There’s been a lot of squawking and hand-wringing over white supremacist Philip Arps’ bid for election to a Christchurch high school board. But why the fuss?
Yes, Arps seems a loathsome character. A texter to Morning Report used the word despicable, which I thought was a pretty apt description. But in a robust democracy, there are ways of dealing with despicable people.
The best way to signal to Arps that he’s despised is to let him stand for office and see how much support he attracts. My guess is none.
To bar him from running, as a lot of people are urging, would be an attack on free speech. As the great British commentator Bernard Levin wrote, “free speech is for swine and liars as well as upright and honest men”. (You’ll have to excuse the sexism, which I’m sure was unintentional.)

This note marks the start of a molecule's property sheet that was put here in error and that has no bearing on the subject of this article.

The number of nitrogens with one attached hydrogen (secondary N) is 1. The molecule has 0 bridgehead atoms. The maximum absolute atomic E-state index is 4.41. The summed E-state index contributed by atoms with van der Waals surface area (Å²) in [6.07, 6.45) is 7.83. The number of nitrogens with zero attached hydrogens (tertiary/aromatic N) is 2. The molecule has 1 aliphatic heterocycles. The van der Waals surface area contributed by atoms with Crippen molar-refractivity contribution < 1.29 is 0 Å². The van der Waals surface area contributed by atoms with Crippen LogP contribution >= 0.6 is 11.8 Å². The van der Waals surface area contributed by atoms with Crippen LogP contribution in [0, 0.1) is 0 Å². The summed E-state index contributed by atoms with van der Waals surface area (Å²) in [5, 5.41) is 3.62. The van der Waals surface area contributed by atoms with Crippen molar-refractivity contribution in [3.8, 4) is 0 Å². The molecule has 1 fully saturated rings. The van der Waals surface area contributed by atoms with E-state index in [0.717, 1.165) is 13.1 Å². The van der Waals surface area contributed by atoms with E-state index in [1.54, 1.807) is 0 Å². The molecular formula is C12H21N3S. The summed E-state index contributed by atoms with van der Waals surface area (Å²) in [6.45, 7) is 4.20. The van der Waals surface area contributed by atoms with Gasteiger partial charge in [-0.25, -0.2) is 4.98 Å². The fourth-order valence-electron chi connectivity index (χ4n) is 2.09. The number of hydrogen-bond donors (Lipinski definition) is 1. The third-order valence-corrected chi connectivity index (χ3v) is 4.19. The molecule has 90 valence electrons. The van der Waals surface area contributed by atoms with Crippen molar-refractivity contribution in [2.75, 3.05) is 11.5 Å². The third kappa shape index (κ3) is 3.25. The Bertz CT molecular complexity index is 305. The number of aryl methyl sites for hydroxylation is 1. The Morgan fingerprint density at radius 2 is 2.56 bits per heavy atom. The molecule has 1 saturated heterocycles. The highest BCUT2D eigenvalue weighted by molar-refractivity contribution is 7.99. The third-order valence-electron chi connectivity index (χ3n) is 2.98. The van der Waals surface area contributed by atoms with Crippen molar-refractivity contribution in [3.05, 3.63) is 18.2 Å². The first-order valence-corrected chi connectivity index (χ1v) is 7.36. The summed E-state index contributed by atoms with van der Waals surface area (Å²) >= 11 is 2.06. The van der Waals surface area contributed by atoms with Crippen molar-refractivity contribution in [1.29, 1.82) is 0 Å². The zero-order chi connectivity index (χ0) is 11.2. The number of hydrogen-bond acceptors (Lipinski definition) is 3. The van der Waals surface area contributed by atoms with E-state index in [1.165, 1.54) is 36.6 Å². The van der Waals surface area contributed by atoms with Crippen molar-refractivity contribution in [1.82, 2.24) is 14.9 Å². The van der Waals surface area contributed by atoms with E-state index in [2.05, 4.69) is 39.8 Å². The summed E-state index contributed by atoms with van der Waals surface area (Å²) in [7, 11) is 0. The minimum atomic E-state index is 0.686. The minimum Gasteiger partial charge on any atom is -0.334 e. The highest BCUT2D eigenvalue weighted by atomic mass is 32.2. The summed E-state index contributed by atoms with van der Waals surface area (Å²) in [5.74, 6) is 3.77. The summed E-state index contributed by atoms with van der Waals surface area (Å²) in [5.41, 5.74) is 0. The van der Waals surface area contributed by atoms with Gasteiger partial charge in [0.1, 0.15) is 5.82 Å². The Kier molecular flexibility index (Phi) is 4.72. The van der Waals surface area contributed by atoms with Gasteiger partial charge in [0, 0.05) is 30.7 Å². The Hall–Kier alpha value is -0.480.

Poisonous opinions, as Levin pointed out, are less dangerous promulgated than banned. Arps would probably relish the fugitive mystique of being cancelled.
The problem here is that many people on the Left – apparently including those who are huffing and puffing over Arps – don’t trust democracy. They don’t think their fellow citizens can be relied on to make the right decisions. They prefer to put their faith in state decrees that restrict people’s freedoms. In this respect they reveal their essentially elitist, authoritarian leanings.
As an aside, it’s almost comical to hear people accuse Arps of using the school board elections as a ruse to promote his supremacist ideas, then do him the enormous favour of going on TV and radio saying he must be stopped. He couldn’t have wished for more exposure, which is what he craves.
Let Arps stand, I say, and put his support to the test. Provided the school community exercises its right to vote, I believe he’ll make an even bigger clown of himself than he is already. The votes of right-thinking people – and that means most New Zealanders – are the obvious antidote to extremists.